Review of the records of 678 children with acute injuries referred during an eight year period to this burn unit indicated that flame burns from a single ignition source (50%) outranked scalds (27%) or house fires (12%) as causes of injury. There was no temporal trend in the rank pattern. The majority of these single-source flame injuries were severe and involved ignition of the child's clothing. From 1969 through 1973, sleepwear was the clothing involved in 32% of the instances. Since that time and coincident with promulgation of strict federal and state standards for flammability of children's night clothing, a dramatic decline in the number of children referred with injuries of this type has taken place. It is probable that the single factor most important to the decline, in our experience with these injuries, is lower fabric flammability but, because our data may not be representative, corroboration is needed before one can exclude factors such as altered garment design, fire safety related practices at home, or changing patterns of hospital referral.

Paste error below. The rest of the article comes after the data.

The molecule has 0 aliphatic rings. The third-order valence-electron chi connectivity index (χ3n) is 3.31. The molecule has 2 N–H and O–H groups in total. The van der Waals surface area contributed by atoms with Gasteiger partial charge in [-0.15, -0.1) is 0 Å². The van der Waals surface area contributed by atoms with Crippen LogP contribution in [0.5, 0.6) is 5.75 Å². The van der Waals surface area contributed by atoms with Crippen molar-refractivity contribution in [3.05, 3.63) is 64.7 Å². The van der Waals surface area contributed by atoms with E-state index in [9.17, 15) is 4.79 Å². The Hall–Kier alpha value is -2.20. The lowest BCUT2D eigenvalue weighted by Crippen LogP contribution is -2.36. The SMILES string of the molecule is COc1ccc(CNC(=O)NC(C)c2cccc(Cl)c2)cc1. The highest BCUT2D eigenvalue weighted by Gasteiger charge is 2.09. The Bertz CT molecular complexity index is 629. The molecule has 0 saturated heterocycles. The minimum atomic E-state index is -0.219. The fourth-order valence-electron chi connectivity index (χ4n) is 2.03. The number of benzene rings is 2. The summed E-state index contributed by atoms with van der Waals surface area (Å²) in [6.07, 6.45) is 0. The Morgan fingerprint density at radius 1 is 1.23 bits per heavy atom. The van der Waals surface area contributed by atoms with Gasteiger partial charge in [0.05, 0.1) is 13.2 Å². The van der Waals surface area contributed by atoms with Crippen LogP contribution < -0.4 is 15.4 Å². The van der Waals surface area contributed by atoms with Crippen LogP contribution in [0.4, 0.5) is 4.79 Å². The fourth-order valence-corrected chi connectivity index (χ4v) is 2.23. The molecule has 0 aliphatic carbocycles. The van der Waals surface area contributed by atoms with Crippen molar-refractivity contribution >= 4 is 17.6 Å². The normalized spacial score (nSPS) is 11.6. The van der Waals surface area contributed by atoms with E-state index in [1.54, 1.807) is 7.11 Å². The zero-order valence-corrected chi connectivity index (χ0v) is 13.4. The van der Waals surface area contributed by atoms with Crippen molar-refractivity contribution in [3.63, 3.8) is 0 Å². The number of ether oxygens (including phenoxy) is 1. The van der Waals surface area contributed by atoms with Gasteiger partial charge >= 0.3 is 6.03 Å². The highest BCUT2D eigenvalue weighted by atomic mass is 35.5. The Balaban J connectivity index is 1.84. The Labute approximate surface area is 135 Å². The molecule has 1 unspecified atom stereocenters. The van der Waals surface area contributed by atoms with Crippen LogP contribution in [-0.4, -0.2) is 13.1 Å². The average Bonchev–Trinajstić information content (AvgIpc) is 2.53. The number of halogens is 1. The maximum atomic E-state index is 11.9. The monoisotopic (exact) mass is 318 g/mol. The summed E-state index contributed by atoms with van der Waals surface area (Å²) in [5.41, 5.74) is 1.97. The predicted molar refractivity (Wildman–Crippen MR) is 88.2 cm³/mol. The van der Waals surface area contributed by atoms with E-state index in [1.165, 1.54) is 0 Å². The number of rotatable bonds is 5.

- fabric flammability
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These are the 18th and 19th papers in a series of Injury Classics. Our goal is to reprint one or two such papers in each issue to introduce newcomers to these old, often quoted, and important contributions. As many are difficult to find, it should help all of us to have a copy at hand. Your suggestions about future articles are welcome. Write to the editor with details of your favourite, most quoted paper.
This paper first appeared in Pediatrics (1977;:–9) and is reproduced with permission.